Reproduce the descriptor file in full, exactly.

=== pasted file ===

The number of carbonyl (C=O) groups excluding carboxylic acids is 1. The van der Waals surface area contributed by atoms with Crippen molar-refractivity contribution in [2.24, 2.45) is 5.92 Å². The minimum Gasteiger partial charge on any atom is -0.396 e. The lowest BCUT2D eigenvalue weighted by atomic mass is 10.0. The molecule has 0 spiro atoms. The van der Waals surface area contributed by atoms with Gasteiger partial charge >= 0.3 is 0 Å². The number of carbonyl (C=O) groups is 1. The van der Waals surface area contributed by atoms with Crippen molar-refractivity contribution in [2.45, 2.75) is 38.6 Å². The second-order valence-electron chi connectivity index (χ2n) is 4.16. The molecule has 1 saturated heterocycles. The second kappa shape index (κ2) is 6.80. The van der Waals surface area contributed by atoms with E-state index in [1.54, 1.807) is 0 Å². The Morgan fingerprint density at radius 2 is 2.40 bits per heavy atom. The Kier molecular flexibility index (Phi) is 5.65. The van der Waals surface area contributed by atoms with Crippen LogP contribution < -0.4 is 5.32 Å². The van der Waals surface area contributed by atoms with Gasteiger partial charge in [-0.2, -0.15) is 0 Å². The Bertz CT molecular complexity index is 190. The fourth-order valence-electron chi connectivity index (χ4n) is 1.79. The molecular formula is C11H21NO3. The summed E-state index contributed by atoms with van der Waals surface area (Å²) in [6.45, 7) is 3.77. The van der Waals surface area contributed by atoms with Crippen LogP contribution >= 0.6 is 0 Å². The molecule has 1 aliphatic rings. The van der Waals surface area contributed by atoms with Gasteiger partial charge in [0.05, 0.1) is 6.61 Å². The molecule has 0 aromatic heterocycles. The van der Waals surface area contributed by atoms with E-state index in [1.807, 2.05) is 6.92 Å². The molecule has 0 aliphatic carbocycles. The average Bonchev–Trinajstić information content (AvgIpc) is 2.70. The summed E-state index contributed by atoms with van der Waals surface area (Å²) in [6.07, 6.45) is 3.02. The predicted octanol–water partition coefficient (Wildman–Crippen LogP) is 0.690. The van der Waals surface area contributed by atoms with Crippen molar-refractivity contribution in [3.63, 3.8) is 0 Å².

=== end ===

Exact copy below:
The number of carbonyl (C=O) groups excluding carboxylic acids is 1. The van der Waals surface area contributed by atoms with Crippen molar-refractivity contribution in [2.24, 2.45) is 5.92 Å². The minimum Gasteiger partial charge on any atom is -0.396 e. The lowest BCUT2D eigenvalue weighted by atomic mass is 10.0. The molecule has 0 spiro atoms. The van der Waals surface area contributed by atoms with Gasteiger partial charge >= 0.3 is 0 Å². The number of carbonyl (C=O) groups is 1. The van der Waals surface area contributed by atoms with Crippen molar-refractivity contribution in [2.45, 2.75) is 38.6 Å². The second-order valence-electron chi connectivity index (χ2n) is 4.16. The molecule has 1 saturated heterocycles. The second kappa shape index (κ2) is 6.80. The van der Waals surface area contributed by atoms with E-state index in [1.54, 1.807) is 0 Å². The Morgan fingerprint density at radius 2 is 2.40 bits per heavy atom. The Kier molecular flexibility index (Phi) is 5.65. The van der Waals surface area contributed by atoms with Crippen LogP contribution < -0.4 is 5.32 Å². The van der Waals surface area contributed by atoms with Gasteiger partial charge in [-0.2, -0.15) is 0 Å². The Bertz CT molecular complexity index is 190. The fourth-order valence-electron chi connectivity index (χ4n) is 1.79. The molecular formula is C11H21NO3. The summed E-state index contributed by atoms with van der Waals surface area (Å²) in [6.45, 7) is 3.77. The van der Waals surface area contributed by atoms with Crippen LogP contribution >= 0.6 is 0 Å². The molecule has 1 aliphatic rings. The van der Waals surface area contributed by atoms with Gasteiger partial charge in [0.05, 0.1) is 6.61 Å². The molecule has 0 aromatic heterocycles. The van der Waals surface area contributed by atoms with E-state index in [1.807, 2.05) is 6.92 Å². The molecule has 0 aliphatic carbocycles. The average Bonchev–Trinajstić information content (AvgIpc) is 2.70. The summed E-state index contributed by atoms with van der Waals surface area (Å²) in [6.07, 6.45) is 3.02. The predicted octanol–water partition coefficient (Wildman–Crippen LogP) is 0.690. The van der Waals surface area contributed by atoms with Crippen molar-refractivity contribution in [3.63, 3.8) is 0 Å².